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Constitutional Opinions

Democrats Are Trying to Rewrite the First Amendment

By 6.25.14

Our First Amendment is under attack. Forty-four Senate Democrats support a constitutional amendment that would give Congress unbounded power to regulate or prohibit just about any speech concerning an election or a candidate for office. This would-be 28th Amendment is poorly drafted, extremely dangerous, and has the potential to uproot our most cherished freedoms. Its supporters should be embarrassed and the amendment should be stopped immediately.

Trumping the cherished ten words, “Congress shall make no law…abridging the freedom of speech,” the amendment would make the Constitution read, “Congress shall have power to regulate the raising and spending of money and in-kind equivalents with respect to Federal elections.” This unprecedented langauge is radically different from the amendments in the Bill or Rights: instead of limiting the power of the federal government, the proposed amendment would expand it. We’ve gone from “Congress shall make no law” in 1791 to “Congress can make any law” in 2014.

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Political Hay

Primary Musings from Oklahoma, Colorado, and Mississippi

By 6.25.14

With a surprisingly wide margin of victory, Congressman James Lankford won the Oklahoma Republican U.S. Senate primary, defeating former Speaker of the State House of Representatives T.W. Shannon by 23 points and avoiding a runoff election. Lankford now becomes the prohibitive favorite to replace outgoing Senator Tom Coburn, who is retiring with two years remaining in his current term.

This was a very different race from the one taking place in Mississippi. Despite negative ads run against Lankford by conservative groups, the Oklahoma contest was not an example of an “establishment” Republican or RINO versus a Tea Party candidate. In short, both Lankford and Shannon are credible, likeable conservatives, both are qualified for higher elected office, and both are likely to be on the scene in the future—to Oklahoma’s credit.

A former Baptist minister (or is a Baptist minister, like a Marine, never “former”?), Lankford directed a large Christian youth camp for more than a decade before winning election to Congress in 2010 in the Tea Party tsunami.

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Revenge of the Good Ol’ Boys

By 6.25.14

I was at a boozy Washington function a few years ago when in walked Bob McDonnell, then-governor of Virginia, and Haley Barbour, then-governor of Mississippi. McDonnell hung back with a beer in his hand and rarely in his mouth, making small talk at the edge of the crowd. Barbour stormed into the middle of the party brandishing both a whiskey and a long-neck, slapping backs and shouting in a marble-mouthed southern accent, good to f—king see this one and it’s been too f—king long with that one.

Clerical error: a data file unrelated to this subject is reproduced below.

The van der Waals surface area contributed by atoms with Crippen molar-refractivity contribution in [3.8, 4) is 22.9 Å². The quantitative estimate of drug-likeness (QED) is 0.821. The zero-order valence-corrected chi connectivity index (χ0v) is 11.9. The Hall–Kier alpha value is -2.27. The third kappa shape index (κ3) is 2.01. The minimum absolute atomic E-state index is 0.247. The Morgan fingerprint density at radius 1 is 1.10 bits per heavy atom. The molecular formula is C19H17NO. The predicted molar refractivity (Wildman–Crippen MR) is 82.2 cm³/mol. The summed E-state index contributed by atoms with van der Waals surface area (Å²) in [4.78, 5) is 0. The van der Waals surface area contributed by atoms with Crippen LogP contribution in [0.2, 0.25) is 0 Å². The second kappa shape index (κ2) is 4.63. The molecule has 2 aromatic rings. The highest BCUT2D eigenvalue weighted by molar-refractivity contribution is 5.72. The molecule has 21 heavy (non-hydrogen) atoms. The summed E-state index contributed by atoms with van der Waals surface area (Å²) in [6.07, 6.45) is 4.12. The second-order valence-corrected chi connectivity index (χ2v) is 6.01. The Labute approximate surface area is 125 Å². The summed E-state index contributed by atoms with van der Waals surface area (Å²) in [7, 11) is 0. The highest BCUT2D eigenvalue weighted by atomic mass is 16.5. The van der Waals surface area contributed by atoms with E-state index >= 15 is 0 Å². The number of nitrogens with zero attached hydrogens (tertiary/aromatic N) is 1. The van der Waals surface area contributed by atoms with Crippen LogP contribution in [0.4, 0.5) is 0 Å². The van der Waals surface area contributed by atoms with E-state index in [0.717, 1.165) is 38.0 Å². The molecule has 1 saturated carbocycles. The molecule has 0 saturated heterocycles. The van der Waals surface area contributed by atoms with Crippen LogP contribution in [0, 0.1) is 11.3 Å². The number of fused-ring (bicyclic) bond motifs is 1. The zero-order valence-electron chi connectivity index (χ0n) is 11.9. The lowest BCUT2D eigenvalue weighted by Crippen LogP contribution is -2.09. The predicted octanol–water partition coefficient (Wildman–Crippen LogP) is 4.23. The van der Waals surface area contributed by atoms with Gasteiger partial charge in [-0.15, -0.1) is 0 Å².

At the time I thought I was witnessing the difference between a man who was running for president and a man who wasn't. But there was also a cultural difference on display: a governor from a Southeast purple state where politics can be unpredictable, versus a governor from the Deep South where GOP power is nearly absolute and concentrated in a good ol’ boy power structure.

Thad Cochran is one of those good ol’ boys. First elected to the House of Representatives in 1972, Cochran served three terms there, then ran for the Senate where he’s been for the past thirty-six years. In 2005 he was appointed chair of the powerful Appropriations Committee.

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Media Matters

George Will Meets the Clerisy Media

By 6.24.14

The Clerisy Media strikes again. This time the target is longtime conservative columnist George Will, who was dispatched by the St. Louis Post-Dispatch over a column on rape. But before that? The Los Angeles Times refused to publish letters to the editor from what the paper called “climate change deniers.” The Arizona Daily Sun has done the same.

A while back it was National Public Radio firing Juan Williams for comments made on Fox News about Muslims.

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Main Street U.S.A.

Of 1914 and 2014

By 6.24.14

And there before us, b'golly, was…the car!

THE car. You know? The one positioned, in blood and early 20th-century elegance, at the center of modern history; the open car carrying the heir to the Austro-Hungarian throne, and his wife, when a teenage terrorist in Sarajevo shot them dead on St. Vitus Day — June 28 — 1914, setting off nearly uninterrupted shockwaves of horror. Or so we generally hear. I will come back to that point.

I saw the car nearly half a century ago at the Austrian Museum of Military History in Vienna: large, dark, eerie. The sight was akin in my mind to the notion of inspecting the cutlery employed by Brutus and Cassius on mighty Caesar's carcass.

March 15, in 44 B.C., and June 28, 1914 have historical consonance. They unleashed large and bloody events: the more recent of which we have begun already to commemorate.